Neighbor Vehicle Discovery and Service in IP-Based Vehicular Networks
draft-yan-ipwave-nd-05

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IPWAVE Working Group                                              Z. Yan
Internet-Draft                                                     CNNIC
Intended status: Standards Track                                  J. Lee
Expires: May 20, 2020                               Sangmyung University
                                                                J. Jeong
                                                 Sungkyunkwan University
                                                       November 17, 2019

 Neighbor Vehicle Discovery and Service in IP-Based Vehicular Networks
                       draft-yan-ipwave-nd-05.txt

Abstract

   For Cooperative Adaptive Cruise Control (C-ACC), platooning and other
   typical use cases in ITS, direct IP communication between neighbor
   vehicles poses the following two issues: 1) how to discover a
   neighbor vehicle and the demanded service; and 2) how to discover the
   link-layer address of the neighbor vehicle and selected server.  This
   document presents a solution to these problems based on DNS-SD/mDNS
   [RFC6762][RFC6763].

Requirements Language

   The key words "MUST", "MUST NOT", "REQUIRED", "SHALL", "SHALL NOT",
   "SHOULD", "SHOULD NOT", "RECOMMENDED", "MAY", and "OPTIONAL" in this
   document are to be interpreted as described in RFC 2119.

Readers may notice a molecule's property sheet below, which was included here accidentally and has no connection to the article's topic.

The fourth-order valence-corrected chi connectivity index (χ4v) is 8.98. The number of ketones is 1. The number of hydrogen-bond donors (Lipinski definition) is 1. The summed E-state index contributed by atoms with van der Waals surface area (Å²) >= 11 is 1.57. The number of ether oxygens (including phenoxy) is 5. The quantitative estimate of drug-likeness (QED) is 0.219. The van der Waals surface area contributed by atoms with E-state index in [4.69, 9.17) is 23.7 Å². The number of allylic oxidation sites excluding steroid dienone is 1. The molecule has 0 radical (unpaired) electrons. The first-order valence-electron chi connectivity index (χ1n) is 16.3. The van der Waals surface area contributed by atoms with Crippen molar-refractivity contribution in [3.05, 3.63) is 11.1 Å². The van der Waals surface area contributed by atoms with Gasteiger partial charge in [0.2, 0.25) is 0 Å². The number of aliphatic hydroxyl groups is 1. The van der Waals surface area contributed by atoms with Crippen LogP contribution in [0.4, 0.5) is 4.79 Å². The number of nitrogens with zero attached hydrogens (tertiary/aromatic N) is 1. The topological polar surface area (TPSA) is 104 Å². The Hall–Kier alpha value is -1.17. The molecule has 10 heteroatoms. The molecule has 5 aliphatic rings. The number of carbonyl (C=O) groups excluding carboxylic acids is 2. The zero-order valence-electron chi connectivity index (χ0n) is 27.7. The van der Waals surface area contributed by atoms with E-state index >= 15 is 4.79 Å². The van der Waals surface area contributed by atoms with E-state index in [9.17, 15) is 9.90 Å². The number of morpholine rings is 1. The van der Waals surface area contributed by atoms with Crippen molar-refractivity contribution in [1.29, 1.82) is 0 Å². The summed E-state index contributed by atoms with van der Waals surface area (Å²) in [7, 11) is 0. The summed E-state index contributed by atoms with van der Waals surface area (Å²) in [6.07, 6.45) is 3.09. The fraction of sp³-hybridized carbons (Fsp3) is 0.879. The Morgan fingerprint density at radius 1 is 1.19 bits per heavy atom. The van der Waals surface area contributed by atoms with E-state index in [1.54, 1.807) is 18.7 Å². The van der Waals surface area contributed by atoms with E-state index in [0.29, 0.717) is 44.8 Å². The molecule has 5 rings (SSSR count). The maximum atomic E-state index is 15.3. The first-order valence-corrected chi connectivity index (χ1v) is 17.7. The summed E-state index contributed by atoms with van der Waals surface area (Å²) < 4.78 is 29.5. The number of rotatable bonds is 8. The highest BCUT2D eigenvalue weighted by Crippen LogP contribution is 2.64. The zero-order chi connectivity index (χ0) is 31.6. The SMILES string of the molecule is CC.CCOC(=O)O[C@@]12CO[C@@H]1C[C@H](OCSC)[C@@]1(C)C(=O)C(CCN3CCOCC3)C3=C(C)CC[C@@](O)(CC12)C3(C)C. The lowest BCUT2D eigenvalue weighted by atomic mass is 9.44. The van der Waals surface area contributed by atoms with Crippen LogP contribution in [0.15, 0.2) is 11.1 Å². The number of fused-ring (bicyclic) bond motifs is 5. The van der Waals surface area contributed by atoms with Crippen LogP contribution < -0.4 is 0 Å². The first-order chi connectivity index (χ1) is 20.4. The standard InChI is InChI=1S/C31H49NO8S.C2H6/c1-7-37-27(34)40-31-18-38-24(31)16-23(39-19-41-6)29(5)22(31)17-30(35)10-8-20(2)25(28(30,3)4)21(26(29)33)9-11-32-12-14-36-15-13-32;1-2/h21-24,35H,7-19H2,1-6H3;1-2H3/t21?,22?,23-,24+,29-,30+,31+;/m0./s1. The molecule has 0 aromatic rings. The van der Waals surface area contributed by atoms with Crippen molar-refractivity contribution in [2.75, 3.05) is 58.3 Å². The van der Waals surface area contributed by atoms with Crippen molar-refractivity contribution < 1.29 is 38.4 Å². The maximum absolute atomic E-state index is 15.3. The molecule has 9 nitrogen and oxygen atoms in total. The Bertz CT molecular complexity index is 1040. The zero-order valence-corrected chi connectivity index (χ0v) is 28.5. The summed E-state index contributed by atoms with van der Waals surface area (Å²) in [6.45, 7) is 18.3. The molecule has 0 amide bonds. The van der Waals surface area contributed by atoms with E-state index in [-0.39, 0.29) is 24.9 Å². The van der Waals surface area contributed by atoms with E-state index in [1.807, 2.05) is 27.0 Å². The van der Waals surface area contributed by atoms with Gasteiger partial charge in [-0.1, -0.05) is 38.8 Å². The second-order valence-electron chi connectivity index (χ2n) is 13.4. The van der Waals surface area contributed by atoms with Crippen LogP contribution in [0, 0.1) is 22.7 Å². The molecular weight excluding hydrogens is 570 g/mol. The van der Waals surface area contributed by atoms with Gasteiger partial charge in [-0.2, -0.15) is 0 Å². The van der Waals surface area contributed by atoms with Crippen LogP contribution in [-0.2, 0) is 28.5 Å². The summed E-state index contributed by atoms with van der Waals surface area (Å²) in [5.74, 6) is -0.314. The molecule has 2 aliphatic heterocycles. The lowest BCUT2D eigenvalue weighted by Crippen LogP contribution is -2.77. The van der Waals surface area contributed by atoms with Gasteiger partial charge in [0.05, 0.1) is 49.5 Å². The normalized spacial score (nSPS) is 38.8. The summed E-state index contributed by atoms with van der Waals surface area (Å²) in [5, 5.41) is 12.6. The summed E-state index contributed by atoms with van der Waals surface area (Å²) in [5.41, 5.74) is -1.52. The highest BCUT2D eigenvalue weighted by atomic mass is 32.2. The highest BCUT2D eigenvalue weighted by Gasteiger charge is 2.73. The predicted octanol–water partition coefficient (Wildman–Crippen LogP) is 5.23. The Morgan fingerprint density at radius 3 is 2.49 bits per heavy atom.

Status of This Memo

   This Internet-Draft is submitted in full conformance with the
   provisions of BCP 78 and BCP 79.

   Internet-Drafts are working documents of the Internet Engineering
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   This Internet-Draft will expire on May 20, 2020.

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Copyright Notice

   Copyright (c) 2019 IETF Trust and the persons identified as the
   document authors.  All rights reserved.

   This document is subject to BCP 78 and the IETF Trust's Legal
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   described in the Simplified BSD License.

Table of Contents

   1.  Introduction  . . . . . . . . . . . . . . . . . . . . . . . .   2
   2.  Prefix management . . . . . . . . . . . . . . . . . . . . . .   3
   3.  Name configuration  . . . . . . . . . . . . . . . . . . . . .   3
   4.  Address configuration . . . . . . . . . . . . . . . . . . . .   4
   5.  Neighbor vehicle and service discovery  . . . . . . . . . . .   4
   6.  Mobility support  . . . . . . . . . . . . . . . . . . . . . .   5
   7.  Signaling messages  . . . . . . . . . . . . . . . . . . . . .   6
   8.  Security considerations . . . . . . . . . . . . . . . . . . .   6
   9.  References  . . . . . . . . . . . . . . . . . . . . . . . . .   6
     9.1.  Normative References  . . . . . . . . . . . . . . . . . .   6
     9.2.  Informative References  . . . . . . . . . . . . . . . . .   7
   Authors' Addresses  . . . . . . . . . . . . . . . . . . . . . . .   7

1.  Introduction

   As illustrated in [DNS-Autoconf], a naming scheme is needed for the
   vehicle devices to support the unique name auto-configuration.  This
   can support the location based communicaton and scalable information
   organization in Intelligent Transportation Systems (ITS).  Based on
   the naming scheme like this and the widely-used DNS-SD/mDNS protocol,
   this document illustrates how to discover a neighbor vehicle or the
   required services with DNS resolution logic.  Before this, we make
   the following assumptions:

   o  Name: A vehicle SHOULD have a temporary name which is related to
      its geo-location.